Heart disease deaths have declined among older people, but the trend is less encouraging among younger people, particularly women. Indeed, research suggests that heart disease and death rates from heart disease in these younger groups have remained unchanged or have even gone up slightly.

To understand which factors put younger individuals at higher risk of premature coronary heart disease (CHD), Harvard Medical School researchers at Brigham and Women’s Hospital and colleagues at the Mayo Clinic analyzed more than 50 risk factors in 28,024 women who participated in the decades-long Women’s Health Study. …

Does Zika vaccine development need an Operation Warp Speed?

Healio News, 1/21/2021

In less than a year, scientists created multiple effective COVID-19 vaccines. Five years after the Zika virus epidemic, there is still no vaccine against the mosquito-borne disease.

We asked Gregory A. Poland, MD, professor of infectious diseases and director of the Vaccine Research Group at the Mayo Clinic, if Zika vaccine development needs a public-private partnership on the scale of Operation Warp Speed, the government’s endeavor to speed up development of COVID-19 vaccines.

NOTE: Read the article for the full interview with Dr. Poland.

Nationwide survey finds physician satisfaction with telehealth

Tyler Morning Telegraph (via Mayo Clinic), 1/22/2021

In late November, the COVID-19 HealthCare Coalition, comprising more than 1,000 health care organizations, technology firms and nonprofits, including Mayo Clinic, published the Telehealth Impact Physician Survey results.

The survey, managed through Mayo Clinic and led by Steve Ommen, M.D., medical director, Mayo Clinic Center for Connected Care and Nilay Shah, Ph.D., chair of Mayo's Division of Health Care Policy and Research, two of the project's co-investigators, had several research goals. One was to assess how telehealth served the clinical needs of patients during COVID-19. Additionally, the survey sought to get feedback from physicians on the kinds of telehealth platforms and technologies they used and respondents' feelings about the value of telehealth and their expectations for using telehealth after the pandemic. …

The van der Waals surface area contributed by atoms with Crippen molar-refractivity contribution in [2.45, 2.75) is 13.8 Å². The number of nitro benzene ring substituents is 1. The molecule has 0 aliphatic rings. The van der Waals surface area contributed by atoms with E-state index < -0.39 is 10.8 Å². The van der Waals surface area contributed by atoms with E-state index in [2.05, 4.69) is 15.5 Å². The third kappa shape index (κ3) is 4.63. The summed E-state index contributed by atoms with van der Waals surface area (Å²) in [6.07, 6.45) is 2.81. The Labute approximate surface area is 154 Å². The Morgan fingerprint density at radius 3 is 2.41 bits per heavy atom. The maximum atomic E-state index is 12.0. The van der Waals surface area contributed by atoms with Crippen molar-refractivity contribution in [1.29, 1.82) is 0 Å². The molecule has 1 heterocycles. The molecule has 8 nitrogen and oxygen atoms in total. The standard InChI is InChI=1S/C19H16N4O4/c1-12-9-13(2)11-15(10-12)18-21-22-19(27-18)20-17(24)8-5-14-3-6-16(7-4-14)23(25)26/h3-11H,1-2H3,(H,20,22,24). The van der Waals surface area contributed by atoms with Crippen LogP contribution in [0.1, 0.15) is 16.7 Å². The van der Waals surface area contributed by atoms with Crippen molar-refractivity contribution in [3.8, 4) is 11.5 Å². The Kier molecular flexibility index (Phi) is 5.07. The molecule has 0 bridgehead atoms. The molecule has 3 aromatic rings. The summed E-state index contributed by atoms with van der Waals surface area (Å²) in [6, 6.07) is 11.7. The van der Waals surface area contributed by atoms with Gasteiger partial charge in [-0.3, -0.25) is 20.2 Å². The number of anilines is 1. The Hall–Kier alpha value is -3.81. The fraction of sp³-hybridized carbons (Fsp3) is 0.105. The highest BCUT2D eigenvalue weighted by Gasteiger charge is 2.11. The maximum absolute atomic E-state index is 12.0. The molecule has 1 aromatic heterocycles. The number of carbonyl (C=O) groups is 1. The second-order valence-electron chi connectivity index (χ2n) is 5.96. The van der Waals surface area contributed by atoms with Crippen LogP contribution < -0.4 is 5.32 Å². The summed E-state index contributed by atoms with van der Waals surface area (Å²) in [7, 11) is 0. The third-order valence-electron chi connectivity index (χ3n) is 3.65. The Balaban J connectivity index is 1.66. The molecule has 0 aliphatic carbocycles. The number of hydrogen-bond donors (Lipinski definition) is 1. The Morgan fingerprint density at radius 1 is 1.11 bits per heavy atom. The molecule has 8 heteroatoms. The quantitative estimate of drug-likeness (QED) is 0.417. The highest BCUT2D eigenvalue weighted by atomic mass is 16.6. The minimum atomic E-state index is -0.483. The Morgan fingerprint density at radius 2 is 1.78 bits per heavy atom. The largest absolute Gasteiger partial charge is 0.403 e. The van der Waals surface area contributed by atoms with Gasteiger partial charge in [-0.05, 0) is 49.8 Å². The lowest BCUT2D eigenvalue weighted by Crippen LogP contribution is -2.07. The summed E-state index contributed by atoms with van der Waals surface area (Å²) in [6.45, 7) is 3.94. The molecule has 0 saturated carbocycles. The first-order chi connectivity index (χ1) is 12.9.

Consensus on Diagnosis, Management of Acute Flaccid Myelitis

Medscape, 1/22/2021

A large group of researchers has reviewed the literature related to acute flaccid myelitis (AFM) and has summarized current knowledge of this illness in a new consensus document.

In it, researchers describe the epidemiology and potential causes of AFM, the disease's clinical presentation, the methods required to diagnose it, effective strategies for acute management, and considerations for long-term rehabilitation. …

"This is the most comprehensive review [of AFM] published to date," Marc C. Patterson, MD, professor of neurology, pediatrics, and medical genetics at Mayo Clinic Children's Center, Rochester, Minnesota, told Medscape Medical News. "The review emphasizes the importance of considering this diagnosis in any child with weakness, particularly asymmetric weakness, and provides useful guidance in differentiating alternative diagnoses." …

Mayo Clinic shows expertise while combatting COVID-19


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Tags: acupuncture, acute flaccid myelitis, ADHD, Alzheimer's disease, amyloidosis, artificial intelligence, biomarkers, breast cancer, Brent Bauer, cancer, cancer genomics, cannabidiol (CBD), collaboration, COVID-19, David Knopman, dementia, diabetes, Fergus Couch, Findings, gene mutation, Gregory Poland, heart disease, Innovations, integrative medicine, Marc Patterson, Mayo Clinic Cancer Center, Minnesota Partnership, Morie Gertz, National Institutes of Health, News, News of the Week, Nilay Shah, physician burnout, plasma, preventive medicine, Progress Updates, Rochester Epidemiology Project, Sagar Dugani, Steve Ommen, team science, telehealth, telemedicine, thyroid disease, University of Minnesota, vaccines, Victor Montori, women's health